Mar 16, 2011

No Scurvy Dogs Here

When we were looking at the house we now live in, I was excited to see a fig tree and two citrus trees in the yard.  When we moved in and I inspected the trees more closely, I was disappointed to see that none of them had been well cared for.  Sad that they were so neglected and disrespected.  Pretty sure that none of them would produce much of anything.

The fig tree still has a ways to go.  We harvested some last summer, but not much.  I pruned the tree and am hoping that will help.

The citrus trees (a tangerine and a satsuma) are another story.  Last spring when we moved in, I noticed them blooming.  Is there nothing better than the smell of citrus blossoms?  Still, I thought, these trees are in such bad shape.  Then this happened.

And my dad, who has coached me along with my trees (he has 3 of his own), told me "you won't realize just how much fruit you have until they ripen."

I thought, "OK, crazy man.  Whatever you say.  I can see the fruit, you know."

But then orange started popping against the green leaves and I quickly realized what he meant.  The green fruit blends in so well.  But when they ripen...

Well, I knew I had a huge "problem" on my hands.  What was I going to do with all of this fruit?

One thing was for sure.  No scurvy dogs here. 

I bagged up pounds and pounds to give to friends.  Co-workers.  The Boy's fiddle teacher.  Random people on the street.  I'd rather be thought of as crazy than for food to go to waste.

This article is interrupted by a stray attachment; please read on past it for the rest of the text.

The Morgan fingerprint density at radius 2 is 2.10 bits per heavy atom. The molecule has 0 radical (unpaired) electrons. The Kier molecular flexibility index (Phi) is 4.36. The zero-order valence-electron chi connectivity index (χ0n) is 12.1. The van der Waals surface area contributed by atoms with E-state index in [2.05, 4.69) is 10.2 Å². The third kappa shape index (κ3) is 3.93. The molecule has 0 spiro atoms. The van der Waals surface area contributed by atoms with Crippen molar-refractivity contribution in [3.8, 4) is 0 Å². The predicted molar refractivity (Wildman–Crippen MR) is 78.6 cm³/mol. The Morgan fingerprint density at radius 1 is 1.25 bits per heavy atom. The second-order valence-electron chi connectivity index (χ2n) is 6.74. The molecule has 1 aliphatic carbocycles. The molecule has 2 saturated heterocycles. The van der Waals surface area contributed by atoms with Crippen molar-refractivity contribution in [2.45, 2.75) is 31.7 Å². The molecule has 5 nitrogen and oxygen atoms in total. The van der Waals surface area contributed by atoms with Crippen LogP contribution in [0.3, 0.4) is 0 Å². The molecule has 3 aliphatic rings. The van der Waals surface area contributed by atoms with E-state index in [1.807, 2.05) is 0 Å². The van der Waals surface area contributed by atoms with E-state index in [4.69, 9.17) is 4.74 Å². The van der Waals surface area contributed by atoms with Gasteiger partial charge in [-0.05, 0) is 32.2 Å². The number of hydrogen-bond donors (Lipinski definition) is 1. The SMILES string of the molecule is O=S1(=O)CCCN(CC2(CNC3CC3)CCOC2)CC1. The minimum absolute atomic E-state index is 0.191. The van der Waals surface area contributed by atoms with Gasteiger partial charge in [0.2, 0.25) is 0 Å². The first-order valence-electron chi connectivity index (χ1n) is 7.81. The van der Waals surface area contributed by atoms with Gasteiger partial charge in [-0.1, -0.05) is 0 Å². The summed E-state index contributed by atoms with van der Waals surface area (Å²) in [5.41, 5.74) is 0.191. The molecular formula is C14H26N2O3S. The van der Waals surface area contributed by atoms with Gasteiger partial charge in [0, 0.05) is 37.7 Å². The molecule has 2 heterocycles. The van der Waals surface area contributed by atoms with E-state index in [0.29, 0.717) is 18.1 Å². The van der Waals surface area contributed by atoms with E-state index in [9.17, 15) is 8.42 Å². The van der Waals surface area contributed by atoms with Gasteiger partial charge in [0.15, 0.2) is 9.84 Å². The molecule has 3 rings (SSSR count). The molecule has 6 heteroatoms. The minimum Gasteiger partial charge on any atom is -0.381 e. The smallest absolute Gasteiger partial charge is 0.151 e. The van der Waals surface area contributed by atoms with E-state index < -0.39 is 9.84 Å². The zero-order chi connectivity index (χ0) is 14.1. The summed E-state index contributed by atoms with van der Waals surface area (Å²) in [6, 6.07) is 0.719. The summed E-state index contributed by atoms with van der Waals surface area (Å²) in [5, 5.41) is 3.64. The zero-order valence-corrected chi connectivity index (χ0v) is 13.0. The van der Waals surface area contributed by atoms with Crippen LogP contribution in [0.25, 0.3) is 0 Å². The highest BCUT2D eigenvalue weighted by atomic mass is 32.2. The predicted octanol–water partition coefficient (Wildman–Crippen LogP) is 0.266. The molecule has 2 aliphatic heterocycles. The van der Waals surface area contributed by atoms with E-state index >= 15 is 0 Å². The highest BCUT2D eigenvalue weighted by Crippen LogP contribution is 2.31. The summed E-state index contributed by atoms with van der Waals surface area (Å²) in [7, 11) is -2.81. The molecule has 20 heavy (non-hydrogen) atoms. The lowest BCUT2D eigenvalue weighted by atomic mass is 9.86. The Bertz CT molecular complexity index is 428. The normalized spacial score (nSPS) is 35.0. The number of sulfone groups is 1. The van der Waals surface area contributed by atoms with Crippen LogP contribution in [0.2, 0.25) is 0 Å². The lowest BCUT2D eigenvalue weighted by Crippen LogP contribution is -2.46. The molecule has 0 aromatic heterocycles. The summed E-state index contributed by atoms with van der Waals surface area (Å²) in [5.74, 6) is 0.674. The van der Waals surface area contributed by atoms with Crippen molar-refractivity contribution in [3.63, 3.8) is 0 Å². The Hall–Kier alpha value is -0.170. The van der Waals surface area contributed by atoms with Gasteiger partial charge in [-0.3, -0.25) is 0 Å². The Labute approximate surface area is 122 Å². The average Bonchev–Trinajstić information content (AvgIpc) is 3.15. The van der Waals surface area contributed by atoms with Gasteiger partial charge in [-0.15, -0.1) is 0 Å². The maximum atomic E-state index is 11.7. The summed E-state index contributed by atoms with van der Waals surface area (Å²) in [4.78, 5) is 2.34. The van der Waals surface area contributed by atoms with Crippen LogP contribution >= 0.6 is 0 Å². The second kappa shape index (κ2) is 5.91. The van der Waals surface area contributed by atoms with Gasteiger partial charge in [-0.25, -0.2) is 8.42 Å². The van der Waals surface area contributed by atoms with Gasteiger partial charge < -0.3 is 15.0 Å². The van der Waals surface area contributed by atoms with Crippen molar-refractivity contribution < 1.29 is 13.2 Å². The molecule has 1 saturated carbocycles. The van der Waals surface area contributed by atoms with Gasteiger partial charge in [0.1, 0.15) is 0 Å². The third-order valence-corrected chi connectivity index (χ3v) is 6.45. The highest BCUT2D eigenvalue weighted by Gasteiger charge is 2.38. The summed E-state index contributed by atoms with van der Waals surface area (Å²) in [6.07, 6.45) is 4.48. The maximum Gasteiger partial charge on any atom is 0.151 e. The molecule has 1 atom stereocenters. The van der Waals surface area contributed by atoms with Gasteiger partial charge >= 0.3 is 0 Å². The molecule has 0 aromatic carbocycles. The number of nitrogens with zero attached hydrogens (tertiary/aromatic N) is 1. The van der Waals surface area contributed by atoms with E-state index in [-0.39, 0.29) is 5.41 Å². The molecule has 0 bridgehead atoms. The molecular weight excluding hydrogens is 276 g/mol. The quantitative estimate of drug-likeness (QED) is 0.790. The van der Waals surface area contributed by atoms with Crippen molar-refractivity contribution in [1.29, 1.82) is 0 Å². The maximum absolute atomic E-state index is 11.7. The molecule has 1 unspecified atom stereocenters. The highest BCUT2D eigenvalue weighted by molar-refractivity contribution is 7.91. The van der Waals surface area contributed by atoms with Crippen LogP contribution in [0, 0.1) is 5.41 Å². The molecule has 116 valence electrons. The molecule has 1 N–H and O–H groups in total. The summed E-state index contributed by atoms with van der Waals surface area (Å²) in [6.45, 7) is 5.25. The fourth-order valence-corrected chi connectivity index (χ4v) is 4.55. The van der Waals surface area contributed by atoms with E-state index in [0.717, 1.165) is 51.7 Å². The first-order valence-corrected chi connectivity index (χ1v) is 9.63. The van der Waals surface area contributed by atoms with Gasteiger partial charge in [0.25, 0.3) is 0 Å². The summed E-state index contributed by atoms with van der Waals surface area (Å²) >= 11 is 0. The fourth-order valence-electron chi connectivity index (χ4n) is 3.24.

I searched for something to do with the fruit so we wouldn't get bored.  Satsuma Buttermilk Pie jumped out at me from one of my favorite chefs and cookbooks: Real Cajun by Donald Link.  I was excited!  Eager for the fruit to be ripe enough!  I just knew my problem was solved!

Until I set about making the pie several weeks later and realized that one pie would only use a few satsumas.

Whoooosh.  Oh.  Did you hear that?  That was the wind.  Sucked from my sails.

But the pie was good.  Really good.  I's say several.  And I'm not big on fruity dessert.

You'll need:
sugar, flour, eggs, butter, buttermilk, vanilla, satsuma zest and juice, graham cracker pie crust

Very easy.  Whisk the sugar and flour, add eggs one at a time.  Whisk in everything else.  Pour into a prebaked pie shell and bake.
Satsumas...Those four little puppies up there are satsumas.  Sweet, juicy satsumas.  The belle of the ball when it comes to citrus in South Louisiana.  Easy to peel because of their loose skin.  Seedless or almost nearly so.  And they come apart in neat, perfect segments.  They are Japanese in origin and related to mandarin oranges.  Jesuits brought satsumas from Japan to Louisiana in the 18th century, planting groves in Plaquemines Parish, south of New Orleans.  Hundreds of acres are still grown in Plaquemines Parish.  And many backyards around Louisiana (and Texas through Florida) have a tree or two.